Scoring: Two runs constitute a round. The team that does the best job of guarding or getting the lights on wins the round. Play as many rounds as desired.

Dodgeball

Equipment: Volleyball.

Method: Divide Scouts into two teams. One team forms a circle around the other team. The idea is for the outside team to tag the members of the inside team with the ball. Scouts go out of the game when hit by the ball. After a given time, the teams switch positions.

Scoring: The team that has the most players inside the circle at the end of the playing time wins.

Double Dodgeball

Equipment: Two inflated balls at least 6 inches in diameter; a playing area divided into three equal parts.

Method: One team is divided into two groups. Half the team moves across one end of the area, the other half across the other end. The second team moves into the middle section. The balls are given to the team in the end courts. The end team must throw the balls so as to tag any player in the middle section below the waist. An end player may enter the center area to retrieve a ball, but must carry it (not throw it) back to his end zone before it can be thrown again at the center team. When a player in the center gets tagged, he joins the end team and continues playing by frying to tag his former teammates. When all center players have been tagged, those who started in the center become end players and the original end players move into the center.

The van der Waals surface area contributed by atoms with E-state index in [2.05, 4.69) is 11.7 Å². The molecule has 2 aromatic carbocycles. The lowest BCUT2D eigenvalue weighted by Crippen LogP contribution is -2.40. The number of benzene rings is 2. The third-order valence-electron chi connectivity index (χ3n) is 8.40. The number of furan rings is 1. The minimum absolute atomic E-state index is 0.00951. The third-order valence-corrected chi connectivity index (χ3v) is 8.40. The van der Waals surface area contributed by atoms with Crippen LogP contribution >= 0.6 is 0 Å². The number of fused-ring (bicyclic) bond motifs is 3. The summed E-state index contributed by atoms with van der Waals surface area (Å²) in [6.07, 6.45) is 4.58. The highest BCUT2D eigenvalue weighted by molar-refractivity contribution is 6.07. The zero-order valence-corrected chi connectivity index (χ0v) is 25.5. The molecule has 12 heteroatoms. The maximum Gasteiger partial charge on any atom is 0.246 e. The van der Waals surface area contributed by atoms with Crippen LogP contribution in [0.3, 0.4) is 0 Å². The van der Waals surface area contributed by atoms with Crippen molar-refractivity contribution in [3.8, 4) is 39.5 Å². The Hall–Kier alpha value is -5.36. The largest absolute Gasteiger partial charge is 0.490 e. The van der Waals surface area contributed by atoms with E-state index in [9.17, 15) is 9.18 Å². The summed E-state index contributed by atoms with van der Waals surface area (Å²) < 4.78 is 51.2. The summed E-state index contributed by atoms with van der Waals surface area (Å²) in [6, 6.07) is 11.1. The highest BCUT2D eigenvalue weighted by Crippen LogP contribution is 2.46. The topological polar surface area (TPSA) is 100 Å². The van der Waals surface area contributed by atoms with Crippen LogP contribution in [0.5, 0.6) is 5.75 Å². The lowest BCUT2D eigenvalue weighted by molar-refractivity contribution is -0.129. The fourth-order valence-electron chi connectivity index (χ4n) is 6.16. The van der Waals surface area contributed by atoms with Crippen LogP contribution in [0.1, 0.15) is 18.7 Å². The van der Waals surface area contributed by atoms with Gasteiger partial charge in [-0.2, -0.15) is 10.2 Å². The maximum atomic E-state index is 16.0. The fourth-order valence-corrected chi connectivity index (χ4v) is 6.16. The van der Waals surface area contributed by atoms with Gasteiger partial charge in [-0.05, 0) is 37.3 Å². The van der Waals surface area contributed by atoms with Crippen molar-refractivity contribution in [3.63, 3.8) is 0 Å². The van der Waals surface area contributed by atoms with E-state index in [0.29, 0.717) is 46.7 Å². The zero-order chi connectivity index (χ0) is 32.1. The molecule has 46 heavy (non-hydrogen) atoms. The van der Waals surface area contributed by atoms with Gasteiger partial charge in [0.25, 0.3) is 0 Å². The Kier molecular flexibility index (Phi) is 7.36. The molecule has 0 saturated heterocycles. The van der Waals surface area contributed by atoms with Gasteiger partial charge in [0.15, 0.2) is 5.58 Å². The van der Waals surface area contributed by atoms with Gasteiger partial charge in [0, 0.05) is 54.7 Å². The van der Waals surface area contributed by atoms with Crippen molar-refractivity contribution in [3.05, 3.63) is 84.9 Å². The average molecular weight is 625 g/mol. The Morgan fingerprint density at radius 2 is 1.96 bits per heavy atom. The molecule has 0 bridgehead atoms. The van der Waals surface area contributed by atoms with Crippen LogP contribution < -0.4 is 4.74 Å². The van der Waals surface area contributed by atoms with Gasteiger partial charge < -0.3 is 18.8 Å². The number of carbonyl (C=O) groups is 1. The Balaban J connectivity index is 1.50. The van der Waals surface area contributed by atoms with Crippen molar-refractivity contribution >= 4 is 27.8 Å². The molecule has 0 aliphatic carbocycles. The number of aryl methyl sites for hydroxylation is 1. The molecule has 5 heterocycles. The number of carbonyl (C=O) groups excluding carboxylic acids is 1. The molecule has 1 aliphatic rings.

Scoring: None—just for fun and alertness.

Crows and Cranes

Equipment: None.

Method: Divide the troop into two teams, lined up 2 or 3 feet apart, facing each other in the center of a room or cleared space. One team is called "Crows" and the other, "Cranes." The leader calls out one of these names, rolling the "r," as "Cr-r-r-rows" or "Crr-r-ranes." All on the team called must turn and run to a wall or given line behind them. If a player is tagged by an opponent before reaching the wall, he is captured and becomes a member of the other team. This is kept up until all players are on one team. The leader can add fun by giving occasional false alarms—for example, "Cr-r-r-rabs" or "Cr-r-rrash." Any player moving on a false alarm is deemed caught and goes to the opposite side.